I’ve been celebrating the 4th of July forever. Going to the lake and lighting off some fireworks was always a fun time growing up, and still is today. I’d like to talk about some of the basic history of the 4th of July.
The 4th of July is obviously our Independence Day. Independence of course from Great Britain, duh, but what happened on July 4th that made it a federal holiday. The answer has some interesting history. The declaration of independence, written (mostly by Thomas Jefferson) in 1776. On July 2nd 1776, the continental congress actually voted in favor of independence from Great Britain. Prominent figures from that time actually cited July 2nd as our day of independence.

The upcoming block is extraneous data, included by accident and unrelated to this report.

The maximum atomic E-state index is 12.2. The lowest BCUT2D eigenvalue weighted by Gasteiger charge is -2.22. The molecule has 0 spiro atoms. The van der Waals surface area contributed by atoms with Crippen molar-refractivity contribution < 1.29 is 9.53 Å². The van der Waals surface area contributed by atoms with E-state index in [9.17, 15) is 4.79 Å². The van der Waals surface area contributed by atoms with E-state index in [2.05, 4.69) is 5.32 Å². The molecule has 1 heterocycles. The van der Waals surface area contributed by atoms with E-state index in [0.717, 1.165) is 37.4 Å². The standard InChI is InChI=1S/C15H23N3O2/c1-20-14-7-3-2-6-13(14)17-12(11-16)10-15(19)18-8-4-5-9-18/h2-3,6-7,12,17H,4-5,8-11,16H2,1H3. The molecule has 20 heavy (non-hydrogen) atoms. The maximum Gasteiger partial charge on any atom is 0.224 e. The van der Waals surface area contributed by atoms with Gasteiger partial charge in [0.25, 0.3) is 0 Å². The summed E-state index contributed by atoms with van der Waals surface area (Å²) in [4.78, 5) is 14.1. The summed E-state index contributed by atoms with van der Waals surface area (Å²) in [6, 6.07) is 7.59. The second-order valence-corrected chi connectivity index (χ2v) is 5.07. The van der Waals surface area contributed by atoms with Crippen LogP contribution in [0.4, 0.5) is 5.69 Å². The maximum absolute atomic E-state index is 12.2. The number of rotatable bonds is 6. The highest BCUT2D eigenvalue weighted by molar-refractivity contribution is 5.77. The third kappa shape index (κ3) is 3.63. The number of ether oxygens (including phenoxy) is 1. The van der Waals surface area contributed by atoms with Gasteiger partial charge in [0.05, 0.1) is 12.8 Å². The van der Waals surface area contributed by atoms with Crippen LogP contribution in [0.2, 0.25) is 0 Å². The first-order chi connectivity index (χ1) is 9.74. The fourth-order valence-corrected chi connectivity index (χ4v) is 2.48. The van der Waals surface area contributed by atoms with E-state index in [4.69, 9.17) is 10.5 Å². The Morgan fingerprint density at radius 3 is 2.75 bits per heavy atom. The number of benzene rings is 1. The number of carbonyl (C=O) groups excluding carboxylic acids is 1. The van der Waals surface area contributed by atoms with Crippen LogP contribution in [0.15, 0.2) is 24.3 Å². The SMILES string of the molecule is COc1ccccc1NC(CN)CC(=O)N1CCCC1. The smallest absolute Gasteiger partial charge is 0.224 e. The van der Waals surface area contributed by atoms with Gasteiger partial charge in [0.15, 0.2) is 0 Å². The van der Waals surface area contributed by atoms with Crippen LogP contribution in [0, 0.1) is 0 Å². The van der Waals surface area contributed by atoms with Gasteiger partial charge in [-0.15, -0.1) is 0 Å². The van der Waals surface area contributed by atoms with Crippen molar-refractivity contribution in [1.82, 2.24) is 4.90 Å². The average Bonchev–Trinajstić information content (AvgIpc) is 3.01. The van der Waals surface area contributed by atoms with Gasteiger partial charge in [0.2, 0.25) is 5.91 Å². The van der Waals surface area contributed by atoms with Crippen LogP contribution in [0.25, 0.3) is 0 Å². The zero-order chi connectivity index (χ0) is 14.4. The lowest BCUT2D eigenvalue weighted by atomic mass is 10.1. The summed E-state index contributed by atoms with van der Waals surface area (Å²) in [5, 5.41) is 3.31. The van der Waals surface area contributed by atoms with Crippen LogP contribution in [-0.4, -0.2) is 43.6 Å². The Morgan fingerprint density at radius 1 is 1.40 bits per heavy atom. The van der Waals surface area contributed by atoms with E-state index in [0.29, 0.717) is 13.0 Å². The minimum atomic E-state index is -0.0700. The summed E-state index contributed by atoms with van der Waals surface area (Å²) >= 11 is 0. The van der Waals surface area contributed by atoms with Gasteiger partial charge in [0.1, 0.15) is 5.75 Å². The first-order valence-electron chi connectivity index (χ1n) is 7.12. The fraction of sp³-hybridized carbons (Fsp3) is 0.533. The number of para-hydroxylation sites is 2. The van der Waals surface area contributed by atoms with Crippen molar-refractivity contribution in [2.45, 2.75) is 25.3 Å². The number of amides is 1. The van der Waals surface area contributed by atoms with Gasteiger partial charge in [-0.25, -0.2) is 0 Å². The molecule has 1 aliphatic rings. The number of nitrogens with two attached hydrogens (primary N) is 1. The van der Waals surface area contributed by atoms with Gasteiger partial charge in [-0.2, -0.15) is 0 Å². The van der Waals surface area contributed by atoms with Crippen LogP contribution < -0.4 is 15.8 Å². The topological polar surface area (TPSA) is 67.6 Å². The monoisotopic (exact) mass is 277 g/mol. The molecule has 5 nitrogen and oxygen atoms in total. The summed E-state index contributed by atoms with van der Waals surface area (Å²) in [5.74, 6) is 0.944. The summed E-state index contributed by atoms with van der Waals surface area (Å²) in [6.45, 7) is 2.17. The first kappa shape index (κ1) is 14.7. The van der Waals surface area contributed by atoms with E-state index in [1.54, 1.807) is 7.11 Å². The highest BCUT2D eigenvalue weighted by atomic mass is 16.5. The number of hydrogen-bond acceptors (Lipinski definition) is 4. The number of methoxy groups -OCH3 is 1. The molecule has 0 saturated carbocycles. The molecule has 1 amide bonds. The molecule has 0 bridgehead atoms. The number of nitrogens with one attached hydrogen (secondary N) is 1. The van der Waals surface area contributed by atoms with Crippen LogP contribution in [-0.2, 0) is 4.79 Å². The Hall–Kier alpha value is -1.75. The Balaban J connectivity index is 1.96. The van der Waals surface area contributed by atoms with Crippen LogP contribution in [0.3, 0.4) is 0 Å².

John Adams believed that July 2nd was the correct date on which to celebrate the birth of American independence, and would reportedly turn down invitations to appear at July 4th events in protest. Adams and Thomas Jefferson both died on July 4, 1826–the 50th anniversary of the adoption of the Declaration of Independence.
He (John Adams) once wrote his wife, “July 2 “will be celebrated, by succeeding Generations, as the great anniversary Festival” and that the celebration should include “Pomp and Parade…Games, Sports, Guns, Bells, Bonfires and Illuminations from one End of this Continent to the other.”
The continental Congress formally adopted the declaration of independence on July 4th, 1776.
Early celebrations were actually similar to how we do things today, with concerts, bonfires, artillery fire and PUBLIC READINGS OF THE DECLARATION OF INDEPENDENCE. George Washington even gave double rations of rum to the soldiers on July 4th on 2 separate occasions (1778 and 1781).
Congress didn’t make July 4th a national holiday until 1870. It was made a federal paid holiday for government employees in 1941.